Crude oil prices took a positive turn in early Asia trade Friday, pushed by bargain-hunting and speculative trades, but the warning’s that suspense around U.K.’s future in the European Union is still spooking investors. U.S. crude for July delivery (+1.38%) was up $0.29 or 0.6% at $46.50 a barrel on the New York Mercantile Exchange, after posting its largest one-day loss since April overnight, the global benchmark was last up $0.41 cents or 0.9% at $47.60 a barrel. It has dropped nearly 6% week-to-date.
Some analysts said the latest buying could also be speculative as some traders are betting the referendum to fail.
However, the short term outlook for the oil market remains hazy as supply outages, the main driver for the recent price rally, are winding down. Canada has restarted a bulk of its oil operation after the recent wildfires. U.S. oil rig counts have also increased for two weeks in a row. Industry group Baker Hughes is expected to release the weekly rig count later today.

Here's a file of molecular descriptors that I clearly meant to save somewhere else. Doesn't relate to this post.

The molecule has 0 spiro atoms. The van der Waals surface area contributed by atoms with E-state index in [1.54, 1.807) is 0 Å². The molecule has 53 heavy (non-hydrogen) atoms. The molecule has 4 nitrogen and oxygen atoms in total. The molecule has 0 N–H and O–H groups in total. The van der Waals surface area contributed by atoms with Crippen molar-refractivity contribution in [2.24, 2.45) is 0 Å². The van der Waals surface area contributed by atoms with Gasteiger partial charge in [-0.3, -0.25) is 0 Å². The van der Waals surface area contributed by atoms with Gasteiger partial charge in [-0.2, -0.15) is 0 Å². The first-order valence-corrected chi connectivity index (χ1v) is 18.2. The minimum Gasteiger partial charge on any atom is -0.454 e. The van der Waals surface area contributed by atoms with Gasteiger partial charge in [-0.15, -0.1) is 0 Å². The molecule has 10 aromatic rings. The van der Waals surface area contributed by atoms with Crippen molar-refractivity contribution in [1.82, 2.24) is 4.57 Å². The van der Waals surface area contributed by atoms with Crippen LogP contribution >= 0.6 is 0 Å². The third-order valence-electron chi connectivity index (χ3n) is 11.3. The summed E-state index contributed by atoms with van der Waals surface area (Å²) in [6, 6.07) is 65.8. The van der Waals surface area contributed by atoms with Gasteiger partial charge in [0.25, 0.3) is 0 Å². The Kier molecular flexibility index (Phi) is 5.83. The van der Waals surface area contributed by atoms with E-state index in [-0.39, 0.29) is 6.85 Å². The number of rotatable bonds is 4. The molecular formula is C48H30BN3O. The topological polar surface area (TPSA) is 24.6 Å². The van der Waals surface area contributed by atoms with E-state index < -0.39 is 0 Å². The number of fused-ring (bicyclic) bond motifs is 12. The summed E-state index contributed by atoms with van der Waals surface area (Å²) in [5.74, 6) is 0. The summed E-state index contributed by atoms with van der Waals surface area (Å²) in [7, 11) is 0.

The International Energy Agency has also cautioned of a larger-than-expected global inventory overhang and said a rebalance won’t be seen until second half of next year. It forecasts non-OPEC supply to rise 200,000 barrels a day in 2017.
Deepening concerns over global economic growth are likely to keep commodity markets on the back foot despite falling inventories and ongoing supply issues in many markets..